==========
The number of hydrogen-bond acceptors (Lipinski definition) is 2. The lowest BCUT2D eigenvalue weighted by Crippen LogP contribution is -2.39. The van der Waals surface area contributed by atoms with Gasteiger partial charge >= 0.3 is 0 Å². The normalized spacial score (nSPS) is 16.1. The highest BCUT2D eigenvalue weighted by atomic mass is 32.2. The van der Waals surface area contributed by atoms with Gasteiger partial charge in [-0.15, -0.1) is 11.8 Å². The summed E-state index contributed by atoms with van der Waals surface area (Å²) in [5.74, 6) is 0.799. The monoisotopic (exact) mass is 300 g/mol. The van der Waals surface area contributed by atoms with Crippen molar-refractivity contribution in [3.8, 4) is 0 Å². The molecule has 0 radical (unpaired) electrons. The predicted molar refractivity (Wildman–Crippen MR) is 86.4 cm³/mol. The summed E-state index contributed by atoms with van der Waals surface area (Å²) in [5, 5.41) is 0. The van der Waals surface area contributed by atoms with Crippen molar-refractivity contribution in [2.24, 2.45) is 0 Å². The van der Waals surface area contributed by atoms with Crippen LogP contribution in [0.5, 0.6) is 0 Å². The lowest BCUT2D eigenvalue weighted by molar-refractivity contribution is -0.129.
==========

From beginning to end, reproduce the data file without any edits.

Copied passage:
The number of hydrogen-bond acceptors (Lipinski definition) is 2. The lowest BCUT2D eigenvalue weighted by Crippen LogP contribution is -2.39. The van der Waals surface area contributed by atoms with Gasteiger partial charge >= 0.3 is 0 Å². The normalized spacial score (nSPS) is 16.1. The highest BCUT2D eigenvalue weighted by atomic mass is 32.2. The van der Waals surface area contributed by atoms with Gasteiger partial charge in [-0.15, -0.1) is 11.8 Å². The summed E-state index contributed by atoms with van der Waals surface area (Å²) in [5.74, 6) is 0.799. The monoisotopic (exact) mass is 300 g/mol. The van der Waals surface area contributed by atoms with Crippen molar-refractivity contribution in [3.8, 4) is 0 Å². The molecule has 0 radical (unpaired) electrons. The predicted molar refractivity (Wildman–Crippen MR) is 86.4 cm³/mol. The summed E-state index contributed by atoms with van der Waals surface area (Å²) in [5, 5.41) is 0. The van der Waals surface area contributed by atoms with Crippen molar-refractivity contribution in [2.24, 2.45) is 0 Å². The van der Waals surface area contributed by atoms with Crippen LogP contribution in [0.5, 0.6) is 0 Å². The lowest BCUT2D eigenvalue weighted by molar-refractivity contribution is -0.129.